You are so excited. You are experiencing a fruit of the Spirit in an area of your life in which you’d struggled for years.
Just when you’d almost given up, you read John 15:5: “He who abides in Me, and I in him, bears much fruit.” Suddenly you understand that the whole concept of fruit-bearing is so simple: By staying in Jesus, letting His life flow through you, the fruit will grow naturally.
Now you are seeing it happen. You are rejoicing. You can’t wait for your Heavenly Father to inspect the branch that has produced fruit. You can hardly wait for His arrival and suspect that He will surprise you with a certificate or a reward for doing so well.
But to your bewilderment, when He arrives He carries a pair of big pruning shears in His hands.
What is He planning to do? Somehow you get the feeling that His idea of inspecting your fruit-bearing branch doesn’t exactly match your own expectations.
John 15:2 tells us what God has in mind: “Every branch that bears fruit He prunes, that it may bear more fruit.”
This means that He will not leave us alone but, instead, is determined to make us even more fruitful.
His strategy is to begin a very deliberate pruning process by allowing us to encounter troubles, tribulations and difficulties. These adversities serve as His shears and pruning knife.
That doesn’t sound like anything we would choose for ourselves. Often, our biggest concern is how much God is planning to cut off our branch!
But let me tell you about the tea plantations in my native country of India. Thousands of acres are covered with beautiful, lush, deep-green plants. But if you were to visit these same tea estates during a certain time of the year, you would immediately think that something had gone very wrong. Instead of thriving bushes with healthy, growing leaves, you would only find naked little stumps with a few bare branches clinging to them. They look dead and hopeless. Their beauty is gone. If you were to search for answers, you would find laborers with sharp knives and shears going from tree to tree and mercilessly cutting nearly everything off, while others continually haul away truckloads of green, leafy branches.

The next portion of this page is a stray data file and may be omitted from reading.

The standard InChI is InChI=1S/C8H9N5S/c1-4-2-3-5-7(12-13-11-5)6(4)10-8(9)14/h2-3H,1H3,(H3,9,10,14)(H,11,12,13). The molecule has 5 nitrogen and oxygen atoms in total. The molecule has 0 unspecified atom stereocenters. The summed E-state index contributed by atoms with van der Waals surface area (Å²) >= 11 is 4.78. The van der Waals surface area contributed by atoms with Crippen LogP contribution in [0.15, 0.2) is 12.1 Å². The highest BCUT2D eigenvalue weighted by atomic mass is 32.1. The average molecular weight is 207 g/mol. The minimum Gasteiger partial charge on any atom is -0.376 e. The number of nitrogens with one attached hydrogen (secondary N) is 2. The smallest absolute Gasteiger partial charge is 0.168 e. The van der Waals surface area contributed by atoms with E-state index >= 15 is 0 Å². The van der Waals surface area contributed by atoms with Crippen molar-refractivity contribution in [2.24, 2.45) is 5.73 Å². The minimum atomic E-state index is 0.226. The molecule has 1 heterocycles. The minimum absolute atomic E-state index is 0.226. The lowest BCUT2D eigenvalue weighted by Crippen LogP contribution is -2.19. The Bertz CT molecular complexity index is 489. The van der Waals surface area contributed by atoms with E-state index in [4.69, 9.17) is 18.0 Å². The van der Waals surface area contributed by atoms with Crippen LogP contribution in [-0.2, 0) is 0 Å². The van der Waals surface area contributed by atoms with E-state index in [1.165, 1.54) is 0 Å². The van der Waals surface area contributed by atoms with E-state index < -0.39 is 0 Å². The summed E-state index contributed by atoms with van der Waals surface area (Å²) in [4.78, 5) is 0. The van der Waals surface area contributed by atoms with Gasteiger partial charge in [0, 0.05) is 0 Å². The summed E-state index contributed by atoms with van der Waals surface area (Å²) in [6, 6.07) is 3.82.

That is pruning.
When God puts His knife to our branches and begins to slice off the parts that must go, we often experience great loneliness, discouragement and pain. Pruning creates a temporary dry spell in our spiritual life very similar to those barren tree stumps on the tea plantations.
Very often we feel confused, and we fail to understand what is going on. Discouraged and frightened, we conclude that something is wrong with our spiritual life. We pray, but God doesn’t seem to hear. We fast, but our situation stays the same. We repent of every imaginable sin we could have committed, but find no answer.
This is the most dangerous time during the pruning process, and it’s the one most often used by the Enemy to trip us up. He intends to deceive us into thinking that we have backslidden, have lost God’s grace and should quit serving God. Or he tries to convince us to create a counterfeit spiritual life to compensate for what we think we have lost. If we believe the lie of the Enemy, we might plan all kinds of carnal activities so no one would easily discover that God’s presence has left us.
If we could only recognize that it is the hand of God that holds the knife, then we would be able to do the right thing: trust in His wisdom, humble ourselves and honor Him by walking in faith rather than sight. Then we would be able to accept the cutting, the discipline, the loneliness and the pain as necessary preparation to bear more fruit.
As the Master Gardener, God already knows how this pruning process will bring about character changes within us, transform our nature and deepen our relationship with Him. He knows how best to care for us.
Think of John 15:2 in the light of Proverbs 3:5-6: “Trust in the Lord with all your heart, and lean not on your own understanding; in all your ways acknowledge Him, and He shall direct your paths.” Amid the pruning, choose to acknowledge Him and trust Him. He sees the fruit we will bear in the future.
For more blogs on Patheos by Dr. KP Yohannan Metropolitan, go here.